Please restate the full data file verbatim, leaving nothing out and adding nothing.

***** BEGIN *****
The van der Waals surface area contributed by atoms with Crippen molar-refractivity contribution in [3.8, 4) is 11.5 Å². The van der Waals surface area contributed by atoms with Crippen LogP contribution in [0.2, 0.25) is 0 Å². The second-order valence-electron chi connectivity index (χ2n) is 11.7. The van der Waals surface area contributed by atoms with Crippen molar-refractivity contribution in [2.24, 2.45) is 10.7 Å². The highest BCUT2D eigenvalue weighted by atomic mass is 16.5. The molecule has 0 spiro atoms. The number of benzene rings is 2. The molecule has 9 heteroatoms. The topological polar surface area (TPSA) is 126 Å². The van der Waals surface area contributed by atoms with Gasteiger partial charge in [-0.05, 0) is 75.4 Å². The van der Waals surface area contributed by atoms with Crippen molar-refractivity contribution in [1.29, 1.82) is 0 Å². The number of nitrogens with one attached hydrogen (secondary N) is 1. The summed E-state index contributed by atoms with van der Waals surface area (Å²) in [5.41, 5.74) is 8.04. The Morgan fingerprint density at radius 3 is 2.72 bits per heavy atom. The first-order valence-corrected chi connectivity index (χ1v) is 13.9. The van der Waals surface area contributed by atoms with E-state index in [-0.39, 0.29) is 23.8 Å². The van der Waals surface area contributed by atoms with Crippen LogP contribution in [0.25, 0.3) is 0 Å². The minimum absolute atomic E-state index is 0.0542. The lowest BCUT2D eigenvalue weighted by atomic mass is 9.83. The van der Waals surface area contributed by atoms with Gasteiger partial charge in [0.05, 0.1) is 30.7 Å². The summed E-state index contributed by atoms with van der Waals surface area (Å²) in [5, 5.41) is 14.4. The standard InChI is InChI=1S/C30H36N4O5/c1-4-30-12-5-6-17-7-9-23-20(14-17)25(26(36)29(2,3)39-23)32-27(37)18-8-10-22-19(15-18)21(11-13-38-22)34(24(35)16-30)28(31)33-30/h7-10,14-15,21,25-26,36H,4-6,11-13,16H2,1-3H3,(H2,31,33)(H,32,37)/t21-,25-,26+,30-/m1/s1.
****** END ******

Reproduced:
The van der Waals surface area contributed by atoms with Crippen molar-refractivity contribution in [3.8, 4) is 11.5 Å². The van der Waals surface area contributed by atoms with Crippen LogP contribution in [0.2, 0.25) is 0 Å². The second-order valence-electron chi connectivity index (χ2n) is 11.7. The van der Waals surface area contributed by atoms with Crippen molar-refractivity contribution in [2.24, 2.45) is 10.7 Å². The highest BCUT2D eigenvalue weighted by atomic mass is 16.5. The molecule has 0 spiro atoms. The number of benzene rings is 2. The molecule has 9 heteroatoms. The topological polar surface area (TPSA) is 126 Å². The van der Waals surface area contributed by atoms with Gasteiger partial charge in [-0.05, 0) is 75.4 Å². The van der Waals surface area contributed by atoms with Crippen molar-refractivity contribution in [1.29, 1.82) is 0 Å². The number of nitrogens with one attached hydrogen (secondary N) is 1. The summed E-state index contributed by atoms with van der Waals surface area (Å²) in [5.41, 5.74) is 8.04. The Morgan fingerprint density at radius 3 is 2.72 bits per heavy atom. The first-order valence-corrected chi connectivity index (χ1v) is 13.9. The van der Waals surface area contributed by atoms with E-state index in [-0.39, 0.29) is 23.8 Å². The van der Waals surface area contributed by atoms with Crippen LogP contribution in [0.25, 0.3) is 0 Å². The minimum absolute atomic E-state index is 0.0542. The lowest BCUT2D eigenvalue weighted by atomic mass is 9.83. The van der Waals surface area contributed by atoms with Gasteiger partial charge in [0.05, 0.1) is 30.7 Å². The summed E-state index contributed by atoms with van der Waals surface area (Å²) in [5, 5.41) is 14.4. The standard InChI is InChI=1S/C30H36N4O5/c1-4-30-12-5-6-17-7-9-23-20(14-17)25(26(36)29(2,3)39-23)32-27(37)18-8-10-22-19(15-18)21(11-13-38-22)34(24(35)16-30)28(31)33-30/h7-10,14-15,21,25-26,36H,4-6,11-13,16H2,1-3H3,(H2,31,33)(H,32,37)/t21-,25-,26+,30-/m1/s1.